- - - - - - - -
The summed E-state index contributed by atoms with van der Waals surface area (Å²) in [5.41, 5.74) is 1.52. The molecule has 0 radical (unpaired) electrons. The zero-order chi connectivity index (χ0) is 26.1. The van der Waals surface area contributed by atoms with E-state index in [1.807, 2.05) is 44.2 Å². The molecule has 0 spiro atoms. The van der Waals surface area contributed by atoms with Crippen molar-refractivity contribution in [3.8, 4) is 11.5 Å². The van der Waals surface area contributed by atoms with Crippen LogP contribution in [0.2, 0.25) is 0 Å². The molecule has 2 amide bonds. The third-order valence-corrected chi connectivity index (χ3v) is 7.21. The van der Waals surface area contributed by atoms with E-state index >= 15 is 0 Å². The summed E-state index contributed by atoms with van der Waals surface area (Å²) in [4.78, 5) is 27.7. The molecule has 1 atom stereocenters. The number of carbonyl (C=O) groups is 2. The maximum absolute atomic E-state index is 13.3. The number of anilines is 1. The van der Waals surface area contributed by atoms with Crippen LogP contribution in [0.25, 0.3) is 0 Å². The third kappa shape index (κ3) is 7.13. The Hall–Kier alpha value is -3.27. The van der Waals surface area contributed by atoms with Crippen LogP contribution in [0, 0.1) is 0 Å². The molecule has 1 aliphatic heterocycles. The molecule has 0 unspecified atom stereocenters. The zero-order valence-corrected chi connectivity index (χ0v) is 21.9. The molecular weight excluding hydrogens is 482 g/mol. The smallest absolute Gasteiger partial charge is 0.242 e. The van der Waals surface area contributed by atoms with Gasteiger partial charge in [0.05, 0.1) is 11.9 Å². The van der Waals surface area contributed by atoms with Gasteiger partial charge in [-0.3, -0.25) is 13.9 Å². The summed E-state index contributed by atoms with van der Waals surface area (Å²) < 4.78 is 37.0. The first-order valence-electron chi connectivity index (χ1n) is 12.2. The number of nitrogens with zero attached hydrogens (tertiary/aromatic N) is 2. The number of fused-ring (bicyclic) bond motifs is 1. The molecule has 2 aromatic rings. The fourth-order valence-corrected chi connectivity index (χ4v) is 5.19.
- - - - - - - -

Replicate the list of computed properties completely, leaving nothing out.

The summed E-state index contributed by atoms with van der Waals surface area (Å²) in [5.41, 5.74) is 1.52. The molecule has 0 radical (unpaired) electrons. The zero-order chi connectivity index (χ0) is 26.1. The van der Waals surface area contributed by atoms with E-state index in [1.807, 2.05) is 44.2 Å². The molecule has 0 spiro atoms. The van der Waals surface area contributed by atoms with Crippen molar-refractivity contribution in [3.8, 4) is 11.5 Å². The van der Waals surface area contributed by atoms with Crippen LogP contribution in [0.2, 0.25) is 0 Å². The molecule has 2 amide bonds. The third-order valence-corrected chi connectivity index (χ3v) is 7.21. The van der Waals surface area contributed by atoms with E-state index >= 15 is 0 Å². The summed E-state index contributed by atoms with van der Waals surface area (Å²) in [4.78, 5) is 27.7. The molecule has 1 atom stereocenters. The number of carbonyl (C=O) groups is 2. The maximum absolute atomic E-state index is 13.3. The number of anilines is 1. The van der Waals surface area contributed by atoms with Crippen LogP contribution in [0.25, 0.3) is 0 Å². The third kappa shape index (κ3) is 7.13. The Hall–Kier alpha value is -3.27. The van der Waals surface area contributed by atoms with Crippen LogP contribution in [0, 0.1) is 0 Å². The molecule has 1 aliphatic heterocycles. The molecule has 0 unspecified atom stereocenters. The zero-order valence-corrected chi connectivity index (χ0v) is 21.9. The molecular weight excluding hydrogens is 482 g/mol. The smallest absolute Gasteiger partial charge is 0.242 e. The van der Waals surface area contributed by atoms with Gasteiger partial charge in [0.05, 0.1) is 11.9 Å². The van der Waals surface area contributed by atoms with Gasteiger partial charge in [-0.3, -0.25) is 13.9 Å². The summed E-state index contributed by atoms with van der Waals surface area (Å²) < 4.78 is 37.0. The first-order valence-electron chi connectivity index (χ1n) is 12.2. The number of nitrogens with zero attached hydrogens (tertiary/aromatic N) is 2. The number of fused-ring (bicyclic) bond motifs is 1. The molecule has 2 aromatic rings. The fourth-order valence-corrected chi connectivity index (χ4v) is 5.19.